Troubleshooting Acrobat OCR

Searchable PDFs are critical in litigation and matter management. Using Acrobat’s OCR function, you can turn mountains of paper into searchable PDFs that look just like the original.

Occasionally, you may run into some issues.

Read on to learn about some workarounds and key considerations.

Acrobat OCR Troubleshooting

Acrobat OCR generally works well, but occasionally you might run into the following problems:

1) Slow Processing


**Read and Write Locally
**Make sure your source files and OCR’s files are written to local volumes. Reading and writing to the network or from a CD or DVD is much slower. If you are short on space, try using an external USB 2.0 drive.

**Input Resolution
**Have you scanned above 300 dpi? 600 dpi? There are diminishing returns on OCR accuracy above 600 dpi.

**Output Resolution
**I generally recommend that you downsample after OCR. For example, scanning at 600 dpi yields slightly better accuracy than scanning at 300 dpi, but downsampling back to 300 dpi to make a smaller PDF can add 20% or more to your conversion times.

**Did you scan in color or greyscale?
**Scanning B&W documents in color mode results in dramatically bigger files. Acrobat cannot convert color documents to black and white. (Adobe Photoshop can and in batch if you need to). An image-only, black and white, letter-sized document should almost never be more than a 50K PDF if properly compressed. If your PDFs are a lot bigger than this, check your scanning settings.

Large PDFs


**Scan in Black and White
**Make sure you do not scan in color to limit the size of your PDFs.

**Use the PDF Optimizer in Acrobat Professional
**Taked advantage of JBIG2 Lossy compression to create PDFs that are smaller. Most incoming PDF Image-only files use CCIT Group 4 Fax compression. This compression flavor was designed for fax machines with limited processing power. It was great technology . . . In 1980. Choose Advanced—>PDF Optimizer.

Use Optimize Scanned PDF in Acrobat Standard
This new feature of Acrobat 8 makes it easy to reduce the file size of scanned images. This feature can also deskew scanned pages and remove dirt, etc. Choose Document —>Optimize Scanned Document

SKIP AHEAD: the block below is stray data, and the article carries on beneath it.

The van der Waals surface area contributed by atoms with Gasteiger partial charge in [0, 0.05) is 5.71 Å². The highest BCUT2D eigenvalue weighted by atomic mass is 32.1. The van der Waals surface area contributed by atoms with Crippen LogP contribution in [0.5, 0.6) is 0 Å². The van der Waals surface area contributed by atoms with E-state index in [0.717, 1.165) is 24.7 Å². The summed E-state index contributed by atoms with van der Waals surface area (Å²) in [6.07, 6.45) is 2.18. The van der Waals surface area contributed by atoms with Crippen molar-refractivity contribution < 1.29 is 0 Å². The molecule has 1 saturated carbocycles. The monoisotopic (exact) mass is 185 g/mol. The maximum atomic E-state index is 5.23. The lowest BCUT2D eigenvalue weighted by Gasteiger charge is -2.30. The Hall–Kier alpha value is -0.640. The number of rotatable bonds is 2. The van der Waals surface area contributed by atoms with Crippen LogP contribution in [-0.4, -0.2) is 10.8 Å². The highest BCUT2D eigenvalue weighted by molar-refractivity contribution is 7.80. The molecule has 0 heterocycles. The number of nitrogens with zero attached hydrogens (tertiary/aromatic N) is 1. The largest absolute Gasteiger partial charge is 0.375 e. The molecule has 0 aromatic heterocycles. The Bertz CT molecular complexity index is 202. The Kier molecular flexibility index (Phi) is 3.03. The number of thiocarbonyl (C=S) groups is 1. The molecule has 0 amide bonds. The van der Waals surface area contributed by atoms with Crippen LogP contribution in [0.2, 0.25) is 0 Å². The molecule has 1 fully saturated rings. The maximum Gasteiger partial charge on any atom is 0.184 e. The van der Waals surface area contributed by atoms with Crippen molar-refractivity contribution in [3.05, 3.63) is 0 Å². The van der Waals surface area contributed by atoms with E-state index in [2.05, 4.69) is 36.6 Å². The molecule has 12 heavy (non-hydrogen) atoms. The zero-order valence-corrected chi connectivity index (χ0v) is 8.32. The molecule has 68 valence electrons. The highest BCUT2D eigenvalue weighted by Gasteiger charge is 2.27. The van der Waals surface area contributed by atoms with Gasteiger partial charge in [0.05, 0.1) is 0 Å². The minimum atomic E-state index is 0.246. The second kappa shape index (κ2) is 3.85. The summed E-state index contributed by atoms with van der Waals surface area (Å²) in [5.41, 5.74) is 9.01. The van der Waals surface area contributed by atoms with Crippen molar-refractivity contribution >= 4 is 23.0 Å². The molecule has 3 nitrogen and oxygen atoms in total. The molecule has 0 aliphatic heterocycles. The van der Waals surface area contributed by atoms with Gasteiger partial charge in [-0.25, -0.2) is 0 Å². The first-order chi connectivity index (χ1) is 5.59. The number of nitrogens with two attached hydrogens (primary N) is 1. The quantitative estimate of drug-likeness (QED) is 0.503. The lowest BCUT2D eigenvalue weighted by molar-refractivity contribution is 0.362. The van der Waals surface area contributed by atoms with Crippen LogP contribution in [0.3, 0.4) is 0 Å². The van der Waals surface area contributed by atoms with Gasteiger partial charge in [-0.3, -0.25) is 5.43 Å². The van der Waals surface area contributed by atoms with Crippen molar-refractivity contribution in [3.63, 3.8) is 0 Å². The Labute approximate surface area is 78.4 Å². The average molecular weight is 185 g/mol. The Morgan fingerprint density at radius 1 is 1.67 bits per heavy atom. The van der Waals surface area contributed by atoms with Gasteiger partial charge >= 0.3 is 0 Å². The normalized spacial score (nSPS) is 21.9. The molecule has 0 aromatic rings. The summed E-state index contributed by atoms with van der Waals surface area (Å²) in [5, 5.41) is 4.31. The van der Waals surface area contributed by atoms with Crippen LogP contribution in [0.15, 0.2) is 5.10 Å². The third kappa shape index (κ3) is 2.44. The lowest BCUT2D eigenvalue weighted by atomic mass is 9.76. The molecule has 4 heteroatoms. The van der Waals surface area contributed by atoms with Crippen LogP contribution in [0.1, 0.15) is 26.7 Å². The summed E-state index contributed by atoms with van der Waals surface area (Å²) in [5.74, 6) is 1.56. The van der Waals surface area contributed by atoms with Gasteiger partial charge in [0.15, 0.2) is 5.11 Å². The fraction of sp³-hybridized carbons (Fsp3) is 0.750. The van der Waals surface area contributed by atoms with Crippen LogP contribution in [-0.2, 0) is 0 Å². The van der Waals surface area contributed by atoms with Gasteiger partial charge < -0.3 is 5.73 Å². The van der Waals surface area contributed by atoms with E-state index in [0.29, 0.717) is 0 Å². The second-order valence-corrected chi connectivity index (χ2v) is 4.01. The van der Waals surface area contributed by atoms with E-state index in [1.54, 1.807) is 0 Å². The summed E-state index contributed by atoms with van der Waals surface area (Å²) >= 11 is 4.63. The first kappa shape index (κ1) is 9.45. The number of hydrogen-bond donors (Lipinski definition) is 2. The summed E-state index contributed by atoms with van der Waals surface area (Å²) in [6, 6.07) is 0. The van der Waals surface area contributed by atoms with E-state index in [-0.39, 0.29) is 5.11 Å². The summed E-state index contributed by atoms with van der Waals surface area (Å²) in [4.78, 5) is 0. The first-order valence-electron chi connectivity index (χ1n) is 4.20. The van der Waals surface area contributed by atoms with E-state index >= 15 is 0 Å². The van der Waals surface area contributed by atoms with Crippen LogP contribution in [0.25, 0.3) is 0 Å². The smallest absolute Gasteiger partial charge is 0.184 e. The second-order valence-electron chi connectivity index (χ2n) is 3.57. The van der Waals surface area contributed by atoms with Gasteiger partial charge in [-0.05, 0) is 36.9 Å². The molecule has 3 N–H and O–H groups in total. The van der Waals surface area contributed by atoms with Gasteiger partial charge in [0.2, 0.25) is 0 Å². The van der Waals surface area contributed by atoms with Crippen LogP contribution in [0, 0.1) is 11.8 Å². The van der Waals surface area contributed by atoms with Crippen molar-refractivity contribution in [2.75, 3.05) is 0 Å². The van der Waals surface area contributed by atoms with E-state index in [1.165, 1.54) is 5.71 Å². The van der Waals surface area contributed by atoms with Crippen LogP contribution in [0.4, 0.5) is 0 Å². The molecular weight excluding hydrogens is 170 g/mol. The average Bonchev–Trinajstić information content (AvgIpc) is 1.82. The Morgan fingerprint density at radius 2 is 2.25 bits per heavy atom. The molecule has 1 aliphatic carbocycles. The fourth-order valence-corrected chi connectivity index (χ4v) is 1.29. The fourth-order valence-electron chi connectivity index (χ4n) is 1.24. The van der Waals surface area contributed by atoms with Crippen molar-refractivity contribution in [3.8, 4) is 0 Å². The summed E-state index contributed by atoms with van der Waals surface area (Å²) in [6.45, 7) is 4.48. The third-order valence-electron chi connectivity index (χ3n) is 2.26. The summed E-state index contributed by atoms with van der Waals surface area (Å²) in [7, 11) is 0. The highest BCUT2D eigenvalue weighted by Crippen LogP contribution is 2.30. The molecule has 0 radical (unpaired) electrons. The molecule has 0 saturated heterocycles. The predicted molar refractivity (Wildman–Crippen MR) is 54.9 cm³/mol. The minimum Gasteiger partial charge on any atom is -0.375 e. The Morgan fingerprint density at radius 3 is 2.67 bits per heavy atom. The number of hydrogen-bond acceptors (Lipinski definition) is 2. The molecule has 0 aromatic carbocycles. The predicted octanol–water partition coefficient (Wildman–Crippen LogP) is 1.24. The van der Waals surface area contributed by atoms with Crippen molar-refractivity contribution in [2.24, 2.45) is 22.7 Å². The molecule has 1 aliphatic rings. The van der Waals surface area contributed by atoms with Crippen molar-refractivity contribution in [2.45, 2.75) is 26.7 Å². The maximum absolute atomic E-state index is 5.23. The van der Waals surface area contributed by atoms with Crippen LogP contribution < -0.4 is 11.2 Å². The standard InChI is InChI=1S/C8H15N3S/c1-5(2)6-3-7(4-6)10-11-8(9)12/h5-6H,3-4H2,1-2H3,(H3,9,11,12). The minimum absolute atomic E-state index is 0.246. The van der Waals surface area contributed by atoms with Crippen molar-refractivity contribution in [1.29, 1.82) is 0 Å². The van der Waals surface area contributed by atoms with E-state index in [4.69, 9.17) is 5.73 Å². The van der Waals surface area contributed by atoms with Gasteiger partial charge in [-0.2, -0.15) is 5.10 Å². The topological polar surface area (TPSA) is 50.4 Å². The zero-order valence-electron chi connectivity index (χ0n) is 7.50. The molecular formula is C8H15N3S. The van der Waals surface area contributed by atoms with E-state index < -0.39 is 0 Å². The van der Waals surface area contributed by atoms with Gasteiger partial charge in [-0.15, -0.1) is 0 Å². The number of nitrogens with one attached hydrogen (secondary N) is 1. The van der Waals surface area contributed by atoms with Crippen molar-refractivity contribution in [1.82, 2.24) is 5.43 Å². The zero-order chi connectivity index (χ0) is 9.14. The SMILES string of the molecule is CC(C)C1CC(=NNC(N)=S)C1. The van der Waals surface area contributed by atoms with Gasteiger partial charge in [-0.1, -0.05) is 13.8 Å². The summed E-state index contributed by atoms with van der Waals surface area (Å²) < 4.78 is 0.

Optimize Scanned Image
**Scan to Size
**If you scanner supports it, choose automatic page size if you regularly scan documents smaller than 8.5 by 11. Remember that PDF documents can support multiple page sizes. Scanning a business card at letter-size makes a larger file.

Slow Scaning


**Buy a Faster Scanner
**If you are using a scanner that is more than three years old, it may be time to upgrade. Newer units are dramatically faster. Consider buying a dedicated document scanner. I like the Fujitsu ScanSnap (about $400 street price) which includes a full version of Acrobat Standard. The Fujitsu can scan 15 double-sided pages per minute directly to PDF Image-only format! The input bin can hold 50 pages. The downside with the ScanSnap is that it is not Twain or ISIS (two standard methods that applications communicate with scanners) compliant, so it cannot be used with directly from Create PDF from Scanner in Acrobat or used with Photoshop, etc.

I also wrote an article about the Canon DR-2580C. This scanner may be used directly from Acrobat and works particularly well with Acrobat 8. The DR-2580C scans at 25 double-sided pages per minute.

**Use a Scanning Service Bureau
**Send out those bankers boxes of documents to a local scanning provider. They can return Image-only PDFs to OCR. If your service bureaus offer OCRd PDFs, make sure you test them first. In many cases, we’ve found that selecting OCR’d text on the PDF is iffy. Ask them what kind of image compression they use. Test the documents to see if they are tagged. Most times, you’ll get better results OCRing in Acrobat.

Acrobat Won’t OCR your file because it contains renderable text

You’ll see the Renderable Text Error when the PDF you are trying to OCR has vector elements on it like stamps, annotations or Bates Numbers. It’s a particular problem with federal court files that are image-only PDFs with stamped Bates numbers.


Install the Acrobat 8.1 or Higher
Acrobat 8.1 allows OCRing of documents which contain vector elements within margins defined as 20% of the width/height of the page. See my Acrobat 8.1 Article for more details. This fix accommodates almost all Bates numbered PDFs received from the courts.

**Remove Headers and Footers or Bates Numbers
**Go to Document—>Add Headers and Footers and remove the headers and footers and remove all entries.This solution only works if the Headers and Footers or Bates Numbers were stamped using Acrobat.

Remove the Header/Footers Manually
You can select and delete the vector elements by choosing Tools—>Advanced Editing—>Touchup Object Tool in Acrobat Professional.

Another option is to use the Redaction Tools in Acrobat 8 Professional to remove them.

Error When Using Batch OCR

You may encounter this error during Batch OCR (Acrobat Professional only) and using the PDF Optimizer:

Warning Message from PDF Optimizer


Set the PDF Optimizer to Version 5 or higher
Note that Image+Text PDFs are only a property of Acrobat 5 (PDF 1.4) and higher. Do not use the Retain Existing option: